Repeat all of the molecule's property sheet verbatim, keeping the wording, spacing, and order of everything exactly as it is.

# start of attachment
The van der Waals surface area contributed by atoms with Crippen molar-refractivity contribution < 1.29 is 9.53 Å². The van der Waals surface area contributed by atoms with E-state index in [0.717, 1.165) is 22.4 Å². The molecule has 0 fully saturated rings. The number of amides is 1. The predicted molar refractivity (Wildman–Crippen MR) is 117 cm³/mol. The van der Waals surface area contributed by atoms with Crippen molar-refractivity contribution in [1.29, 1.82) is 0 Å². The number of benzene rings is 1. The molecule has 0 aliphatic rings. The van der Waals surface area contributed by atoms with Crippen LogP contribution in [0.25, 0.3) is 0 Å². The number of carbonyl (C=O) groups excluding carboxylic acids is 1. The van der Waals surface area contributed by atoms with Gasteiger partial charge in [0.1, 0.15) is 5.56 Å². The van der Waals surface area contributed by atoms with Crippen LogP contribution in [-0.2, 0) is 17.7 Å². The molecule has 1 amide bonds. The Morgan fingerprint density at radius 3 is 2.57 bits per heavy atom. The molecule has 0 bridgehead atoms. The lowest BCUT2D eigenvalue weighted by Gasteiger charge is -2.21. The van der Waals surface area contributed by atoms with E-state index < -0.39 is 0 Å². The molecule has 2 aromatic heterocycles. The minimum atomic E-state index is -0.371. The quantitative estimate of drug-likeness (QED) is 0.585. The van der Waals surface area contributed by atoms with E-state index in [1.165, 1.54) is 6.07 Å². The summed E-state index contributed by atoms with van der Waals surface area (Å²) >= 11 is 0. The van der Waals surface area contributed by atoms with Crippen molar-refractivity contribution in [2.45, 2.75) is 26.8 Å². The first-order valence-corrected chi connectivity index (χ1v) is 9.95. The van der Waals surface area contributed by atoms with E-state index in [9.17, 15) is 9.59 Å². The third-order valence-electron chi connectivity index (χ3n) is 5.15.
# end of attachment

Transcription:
The van der Waals surface area contributed by atoms with Crippen molar-refractivity contribution < 1.29 is 9.53 Å². The van der Waals surface area contributed by atoms with E-state index in [0.717, 1.165) is 22.4 Å². The molecule has 0 fully saturated rings. The number of amides is 1. The predicted molar refractivity (Wildman–Crippen MR) is 117 cm³/mol. The van der Waals surface area contributed by atoms with Crippen molar-refractivity contribution in [1.29, 1.82) is 0 Å². The number of benzene rings is 1. The molecule has 0 aliphatic rings. The van der Waals surface area contributed by atoms with Crippen LogP contribution in [0.25, 0.3) is 0 Å². The number of carbonyl (C=O) groups excluding carboxylic acids is 1. The van der Waals surface area contributed by atoms with Gasteiger partial charge in [0.1, 0.15) is 5.56 Å². The van der Waals surface area contributed by atoms with Crippen LogP contribution in [-0.2, 0) is 17.7 Å². The molecule has 1 amide bonds. The Morgan fingerprint density at radius 3 is 2.57 bits per heavy atom. The molecule has 0 bridgehead atoms. The lowest BCUT2D eigenvalue weighted by Gasteiger charge is -2.21. The van der Waals surface area contributed by atoms with E-state index < -0.39 is 0 Å². The molecule has 2 aromatic heterocycles. The minimum atomic E-state index is -0.371. The quantitative estimate of drug-likeness (QED) is 0.585. The van der Waals surface area contributed by atoms with E-state index in [1.165, 1.54) is 6.07 Å². The summed E-state index contributed by atoms with van der Waals surface area (Å²) >= 11 is 0. The van der Waals surface area contributed by atoms with Crippen molar-refractivity contribution in [2.45, 2.75) is 26.8 Å². The first-order valence-corrected chi connectivity index (χ1v) is 9.95. The van der Waals surface area contributed by atoms with E-state index in [9.17, 15) is 9.59 Å². The third-order valence-electron chi connectivity index (χ3n) is 5.15.